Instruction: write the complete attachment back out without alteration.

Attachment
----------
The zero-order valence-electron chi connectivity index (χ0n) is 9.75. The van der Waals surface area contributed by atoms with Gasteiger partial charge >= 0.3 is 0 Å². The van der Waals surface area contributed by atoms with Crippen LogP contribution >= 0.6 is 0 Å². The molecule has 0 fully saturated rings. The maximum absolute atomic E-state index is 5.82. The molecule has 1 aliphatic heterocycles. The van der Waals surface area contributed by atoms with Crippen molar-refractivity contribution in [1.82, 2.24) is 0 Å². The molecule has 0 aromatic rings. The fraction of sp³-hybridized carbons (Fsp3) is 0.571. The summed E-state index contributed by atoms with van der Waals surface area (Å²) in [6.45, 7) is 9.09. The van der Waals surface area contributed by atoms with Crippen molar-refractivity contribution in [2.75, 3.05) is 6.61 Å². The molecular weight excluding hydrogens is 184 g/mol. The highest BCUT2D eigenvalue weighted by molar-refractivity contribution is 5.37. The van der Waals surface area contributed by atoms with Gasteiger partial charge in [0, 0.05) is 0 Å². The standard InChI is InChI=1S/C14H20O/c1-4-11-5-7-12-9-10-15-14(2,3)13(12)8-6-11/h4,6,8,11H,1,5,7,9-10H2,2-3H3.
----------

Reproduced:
The zero-order valence-electron chi connectivity index (χ0n) is 9.75. The van der Waals surface area contributed by atoms with Gasteiger partial charge >= 0.3 is 0 Å². The van der Waals surface area contributed by atoms with Crippen LogP contribution >= 0.6 is 0 Å². The molecule has 0 fully saturated rings. The maximum absolute atomic E-state index is 5.82. The molecule has 1 aliphatic heterocycles. The van der Waals surface area contributed by atoms with Crippen molar-refractivity contribution in [1.82, 2.24) is 0 Å². The molecule has 0 aromatic rings. The fraction of sp³-hybridized carbons (Fsp3) is 0.571. The summed E-state index contributed by atoms with van der Waals surface area (Å²) in [6.45, 7) is 9.09. The van der Waals surface area contributed by atoms with Crippen molar-refractivity contribution in [2.75, 3.05) is 6.61 Å². The molecular weight excluding hydrogens is 184 g/mol. The highest BCUT2D eigenvalue weighted by molar-refractivity contribution is 5.37. The van der Waals surface area contributed by atoms with Gasteiger partial charge in [0, 0.05) is 0 Å². The standard InChI is InChI=1S/C14H20O/c1-4-11-5-7-12-9-10-15-14(2,3)13(12)8-6-11/h4,6,8,11H,1,5,7,9-10H2,2-3H3.